Thank you for asking about your mommy make-over healing.
- If your incisions are healing well, you probably don't need anything. Scars improve by their own.
- If you want to use something - ask your surgeon.
- Silicone sheets are shown to help scars.
- Silicone gels may help - chiefly by keeping the scar hydrated.
- The embrace system is used to correct or prevent bad scars - you do not need it.
Always consult a Board Certified Plastic Surgeon.
Hope this information is helpful. Best wishes.
Your #healing will continue for 2-3 months following the procedure(s) as the #scars will be evolving. If my patients have concerns that something is unusual about their healing process, it is important for them to call the office and discuss these concerns or come in to be examined. Also some severe scars can be treated with re-excision, laser, kenalog/5-FU injections, creams, silicone strips and other methods to reduce and improve healing. Additionally, scar therapy with scar maturation products (e.g. BioCorneum or Embrace) are suggested for managing scars. However, we recommend you wait to use scar improving products until a few weeks following your surgery.
When patients undergo breast
augmentation surgery, they’re often concerned about scarring. A variety of treatment options have been
developed to minimize adverse wound healing following this procedure.
The use of silicone sheets has
recently become popular for treating post-operative scars and clinical data
exists to support its use. In addition,
a large variety of topical agents have been utilized to treat scarring. These include kitoscell, Vitamin E, Mederma,
Scarguard, Silicone gel and a variety of lotions and creams. Although these agents are popular, most of
the data regarding their use is anecdotal.
It’s therefore important to discuss
this issue with your plastic surgeon before applying anything to your
wounds. Your surgeon should be able to
give you specific directions on wound management.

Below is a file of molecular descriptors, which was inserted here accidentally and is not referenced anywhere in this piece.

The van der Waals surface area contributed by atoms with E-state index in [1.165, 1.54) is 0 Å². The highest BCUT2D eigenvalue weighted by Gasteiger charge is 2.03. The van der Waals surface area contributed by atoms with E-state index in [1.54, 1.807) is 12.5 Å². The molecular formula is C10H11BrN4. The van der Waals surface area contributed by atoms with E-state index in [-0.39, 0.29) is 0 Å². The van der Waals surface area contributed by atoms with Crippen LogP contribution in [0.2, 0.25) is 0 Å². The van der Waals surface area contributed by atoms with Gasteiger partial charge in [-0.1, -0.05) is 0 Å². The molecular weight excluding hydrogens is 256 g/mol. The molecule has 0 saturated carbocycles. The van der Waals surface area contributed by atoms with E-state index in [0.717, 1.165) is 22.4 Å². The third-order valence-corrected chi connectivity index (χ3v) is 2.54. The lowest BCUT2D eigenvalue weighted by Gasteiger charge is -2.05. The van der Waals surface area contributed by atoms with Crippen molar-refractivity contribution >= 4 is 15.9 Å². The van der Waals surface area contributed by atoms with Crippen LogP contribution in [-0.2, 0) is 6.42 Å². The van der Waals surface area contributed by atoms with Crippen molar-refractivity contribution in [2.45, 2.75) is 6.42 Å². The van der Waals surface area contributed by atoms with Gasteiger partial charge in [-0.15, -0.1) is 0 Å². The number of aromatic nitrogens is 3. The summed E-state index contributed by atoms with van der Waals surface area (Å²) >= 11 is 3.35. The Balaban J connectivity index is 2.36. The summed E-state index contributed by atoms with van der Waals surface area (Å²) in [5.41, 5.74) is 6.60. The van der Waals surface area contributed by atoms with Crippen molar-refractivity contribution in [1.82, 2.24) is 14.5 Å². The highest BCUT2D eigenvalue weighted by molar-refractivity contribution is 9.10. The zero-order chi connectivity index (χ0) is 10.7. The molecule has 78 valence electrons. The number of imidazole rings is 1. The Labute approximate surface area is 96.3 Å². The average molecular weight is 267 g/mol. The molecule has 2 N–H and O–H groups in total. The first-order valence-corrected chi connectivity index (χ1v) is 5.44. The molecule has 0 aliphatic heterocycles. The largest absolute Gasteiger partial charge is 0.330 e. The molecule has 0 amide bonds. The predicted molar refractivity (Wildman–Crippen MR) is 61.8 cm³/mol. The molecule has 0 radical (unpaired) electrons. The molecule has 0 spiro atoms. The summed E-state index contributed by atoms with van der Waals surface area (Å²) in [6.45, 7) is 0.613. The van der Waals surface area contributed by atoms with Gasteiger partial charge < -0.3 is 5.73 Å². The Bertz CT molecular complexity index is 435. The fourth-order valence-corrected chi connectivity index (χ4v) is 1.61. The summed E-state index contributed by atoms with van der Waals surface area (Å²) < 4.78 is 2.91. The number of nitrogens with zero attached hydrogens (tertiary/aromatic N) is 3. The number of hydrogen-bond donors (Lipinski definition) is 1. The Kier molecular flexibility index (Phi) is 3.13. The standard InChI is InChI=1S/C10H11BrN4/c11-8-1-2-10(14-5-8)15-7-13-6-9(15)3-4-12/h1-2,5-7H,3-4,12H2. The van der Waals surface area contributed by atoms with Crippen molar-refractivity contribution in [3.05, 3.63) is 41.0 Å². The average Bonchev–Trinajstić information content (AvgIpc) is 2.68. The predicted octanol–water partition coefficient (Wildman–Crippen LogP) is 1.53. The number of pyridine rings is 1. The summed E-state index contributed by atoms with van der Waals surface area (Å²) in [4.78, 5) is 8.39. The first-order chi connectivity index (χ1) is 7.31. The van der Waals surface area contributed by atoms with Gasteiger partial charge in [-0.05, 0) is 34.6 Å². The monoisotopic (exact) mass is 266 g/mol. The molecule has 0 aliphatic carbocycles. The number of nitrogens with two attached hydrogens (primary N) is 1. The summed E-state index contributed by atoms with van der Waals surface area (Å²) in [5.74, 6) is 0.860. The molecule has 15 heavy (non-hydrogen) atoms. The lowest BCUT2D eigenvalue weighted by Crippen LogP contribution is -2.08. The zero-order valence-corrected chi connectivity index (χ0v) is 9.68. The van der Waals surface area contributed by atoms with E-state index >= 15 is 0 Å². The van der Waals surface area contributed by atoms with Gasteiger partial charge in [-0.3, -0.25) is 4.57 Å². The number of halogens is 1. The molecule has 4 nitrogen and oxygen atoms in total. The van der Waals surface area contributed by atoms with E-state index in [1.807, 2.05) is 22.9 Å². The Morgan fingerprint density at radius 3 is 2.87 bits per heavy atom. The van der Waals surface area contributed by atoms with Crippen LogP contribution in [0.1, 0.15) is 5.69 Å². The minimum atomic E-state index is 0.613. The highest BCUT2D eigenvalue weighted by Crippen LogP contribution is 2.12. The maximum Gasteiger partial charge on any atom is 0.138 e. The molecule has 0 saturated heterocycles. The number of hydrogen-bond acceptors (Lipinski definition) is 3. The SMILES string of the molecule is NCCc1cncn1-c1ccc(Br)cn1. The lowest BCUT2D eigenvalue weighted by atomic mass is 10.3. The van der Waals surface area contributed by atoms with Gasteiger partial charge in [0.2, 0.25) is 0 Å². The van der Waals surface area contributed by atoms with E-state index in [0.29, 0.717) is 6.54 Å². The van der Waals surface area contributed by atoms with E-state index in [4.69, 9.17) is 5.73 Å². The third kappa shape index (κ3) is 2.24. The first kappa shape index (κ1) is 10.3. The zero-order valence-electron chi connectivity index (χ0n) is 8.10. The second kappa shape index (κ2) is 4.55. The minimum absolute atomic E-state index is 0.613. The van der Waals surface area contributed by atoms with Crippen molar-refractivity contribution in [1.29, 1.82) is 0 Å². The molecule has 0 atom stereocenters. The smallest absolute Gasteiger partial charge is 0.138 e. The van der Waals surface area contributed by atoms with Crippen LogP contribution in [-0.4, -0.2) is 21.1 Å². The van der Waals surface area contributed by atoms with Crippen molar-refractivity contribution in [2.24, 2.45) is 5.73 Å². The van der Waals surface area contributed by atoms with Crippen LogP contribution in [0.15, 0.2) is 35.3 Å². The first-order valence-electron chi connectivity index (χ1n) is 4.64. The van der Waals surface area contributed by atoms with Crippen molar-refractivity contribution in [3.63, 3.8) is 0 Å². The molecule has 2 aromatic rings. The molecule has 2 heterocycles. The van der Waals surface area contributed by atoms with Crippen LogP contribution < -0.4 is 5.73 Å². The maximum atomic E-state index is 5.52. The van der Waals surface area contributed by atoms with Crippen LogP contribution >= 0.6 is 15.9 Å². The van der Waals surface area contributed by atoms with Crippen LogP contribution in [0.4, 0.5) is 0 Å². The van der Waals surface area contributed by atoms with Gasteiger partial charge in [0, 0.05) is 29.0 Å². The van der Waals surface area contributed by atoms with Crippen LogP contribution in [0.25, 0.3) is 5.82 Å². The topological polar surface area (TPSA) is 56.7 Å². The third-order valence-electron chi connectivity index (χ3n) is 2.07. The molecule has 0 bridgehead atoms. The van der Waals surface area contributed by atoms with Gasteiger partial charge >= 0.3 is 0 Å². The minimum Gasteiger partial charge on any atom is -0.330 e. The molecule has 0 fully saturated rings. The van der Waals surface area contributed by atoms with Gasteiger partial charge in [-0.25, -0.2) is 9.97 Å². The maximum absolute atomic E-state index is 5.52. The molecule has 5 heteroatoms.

Hello! Thank you for the question! It is common for scars to fully mature for up to a year. In the meantime, there are a few things that may help to ameliorate your incision/scar. The most proven (as well as cheapest) modality is simple scar massage. Applying pressure and massaging the well-healed scar has been shown to improve the appearance as it breaks up the scar tissue, hopefully producing the finest scar as possible. Other things that have been shown to add some benefit, albeit controversial, are silicone sheets, hydration, and topical steroids. I typically allow after 4-6 weeks postop and once fully healed. In addition, avoidance of direct sunlight to the incision will significantly help the appearance as they tend to discolor with UV light during the healing process.
If unsightly scars are still present after approximately a year's time, other things that your surgeon may consider are intralesional steroid injections, laser, or just surgical revision of the scar itself. Lasers may also be an option for the appearance of your scars. If still no result, consideration for lasers, steroids, or scar revision may be entertained. Best wishes!
Silicone sheeting might physically protect a remodeling scar from trauma. It's doubtful scar creams have any benefit whatsoever.
Silicone sheets have been shown in research to work on improving the appearance of scars. Embrace is a new treatment that has shown promising results in my practice. Perhaps you could try the Embrace for the usual 2 months and then continue with silicone gel sheets.
There are many creams and bandages out there for scars. None of them have any magical powers but silicone has been shown to be most effective of them all so any silicone product would be good. Is there a difference between different silicone containing products? I do not know and I can't imagine that there would be any significant difference.
I have tried almost everything out there on patients over the past 20 years and in my experience I think that a relatively new product called Scar Recovery Gel is the most effective product in minimizing the appearance of scars. It is available without a prescription but usually only available through a physicians office. I will usually recommend it for all patients and have them begin applying it to a new healing scar within a week of surgery. Consult with your plastic surgeon regarding specific insrtructions for your particular case. Best wishes, Dean Vistnes.
Thank you for your question. Silicone gel or sheeting is typically recommended for scar management. You may also want to consider a newer device called Embrace which looks quite promising. Ketocell does not appear to be an FDA approved product and the purported mechanism of action is unclear as it seems to be proprietary. Best wishes.